Friday, October 28 2016


Shrimp sales to US may slump

Update: August, 11/2015 - 08:40
Workers at Thong Thuan Company in southern Ninh Thuan Province work on a shrimp processing line. — VNA/VNS Photo Danh Lam
HA NOI  (VNS) — The Viet Nam Association of Seafood Exporters and Producers (VASEP) has forecast shrimp exports to the US to fall by 40 per cent this year to US$638 million.

It expects increased demand in the US in the second half of 2015 thanks to lower anti-dumping taxes and falling supply from India, Thailand, and Ecuador due to shrimp diseases, rising cost of farming and lower export prices.

However, it said Viet Nam is unlikely to benefit because of the dong's strength.

Many other currencies have fallen against the greenback, making their products more attractive, it said.

As a result of the devaluation, shrimp import prices in the US fell 20 per cent in the first half of this year to $10 per kilogramme.

While economists have been calling for a devaluation of the dong by another 7-10 per cent, the State Bank of Viet Nam said it would not weaken the dong any more than the 2 per cent by which it already has this year to protect the country's interests.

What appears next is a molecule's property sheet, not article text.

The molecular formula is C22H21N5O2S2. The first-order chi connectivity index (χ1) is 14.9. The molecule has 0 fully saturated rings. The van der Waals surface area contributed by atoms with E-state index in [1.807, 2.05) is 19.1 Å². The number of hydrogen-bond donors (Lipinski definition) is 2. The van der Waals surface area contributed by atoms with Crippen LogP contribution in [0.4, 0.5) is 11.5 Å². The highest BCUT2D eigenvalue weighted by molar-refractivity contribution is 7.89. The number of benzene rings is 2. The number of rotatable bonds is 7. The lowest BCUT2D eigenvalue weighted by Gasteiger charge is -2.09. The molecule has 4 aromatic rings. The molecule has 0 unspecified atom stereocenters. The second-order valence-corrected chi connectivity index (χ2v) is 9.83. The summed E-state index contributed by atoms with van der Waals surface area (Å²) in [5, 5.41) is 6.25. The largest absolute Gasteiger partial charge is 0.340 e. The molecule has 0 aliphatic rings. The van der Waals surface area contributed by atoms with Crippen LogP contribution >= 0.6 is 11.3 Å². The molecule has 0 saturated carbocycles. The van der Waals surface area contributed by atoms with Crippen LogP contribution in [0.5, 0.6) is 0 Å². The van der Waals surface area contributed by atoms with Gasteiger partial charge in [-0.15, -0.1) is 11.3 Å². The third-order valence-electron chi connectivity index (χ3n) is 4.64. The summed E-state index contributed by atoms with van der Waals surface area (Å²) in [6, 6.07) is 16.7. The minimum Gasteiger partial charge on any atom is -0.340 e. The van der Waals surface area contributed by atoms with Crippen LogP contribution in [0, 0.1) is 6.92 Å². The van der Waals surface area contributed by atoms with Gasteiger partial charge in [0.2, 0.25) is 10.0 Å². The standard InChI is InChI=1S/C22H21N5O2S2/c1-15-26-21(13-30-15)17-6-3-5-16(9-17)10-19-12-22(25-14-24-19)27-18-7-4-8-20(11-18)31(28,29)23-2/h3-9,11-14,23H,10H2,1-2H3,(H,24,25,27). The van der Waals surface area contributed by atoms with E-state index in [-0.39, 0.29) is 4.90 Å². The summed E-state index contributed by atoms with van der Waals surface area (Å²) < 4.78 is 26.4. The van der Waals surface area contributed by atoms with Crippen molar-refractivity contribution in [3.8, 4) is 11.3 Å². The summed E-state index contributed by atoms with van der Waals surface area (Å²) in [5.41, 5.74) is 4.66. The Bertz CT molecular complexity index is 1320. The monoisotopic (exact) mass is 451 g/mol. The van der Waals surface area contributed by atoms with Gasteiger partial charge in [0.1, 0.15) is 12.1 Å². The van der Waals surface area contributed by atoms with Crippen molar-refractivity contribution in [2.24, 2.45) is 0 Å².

Thus, though the prices of Vietnamese exports to the US have declined by $1.5-2 per kilogramme this year, they remain $1.5-2 higher than products from competitors like India, Indonesia, and Thailand.

Viet Nam's other two major importers, Japan and the EU, have also cut imports by 18.6 per cent and 15.2 per cent respectively and are looking for cheaper products.

Exports to China and South Korea also fell sharply, with demand in the former market being hit by the recent crash in the stock market, which has caused belt-tightening among the middle class.

By July 15 Viet Nam's year-to-date shrimp exports to the US were worth a mere $284.6 million, or down by more than half year-on-year.

The association said the US, the biggest importer of the country's shrimp products, accounts for 20 per cent of shrimp exports from Viet Nam.

Overall shrimp exports were down 28 per cent to $1.4 billion. — VNS

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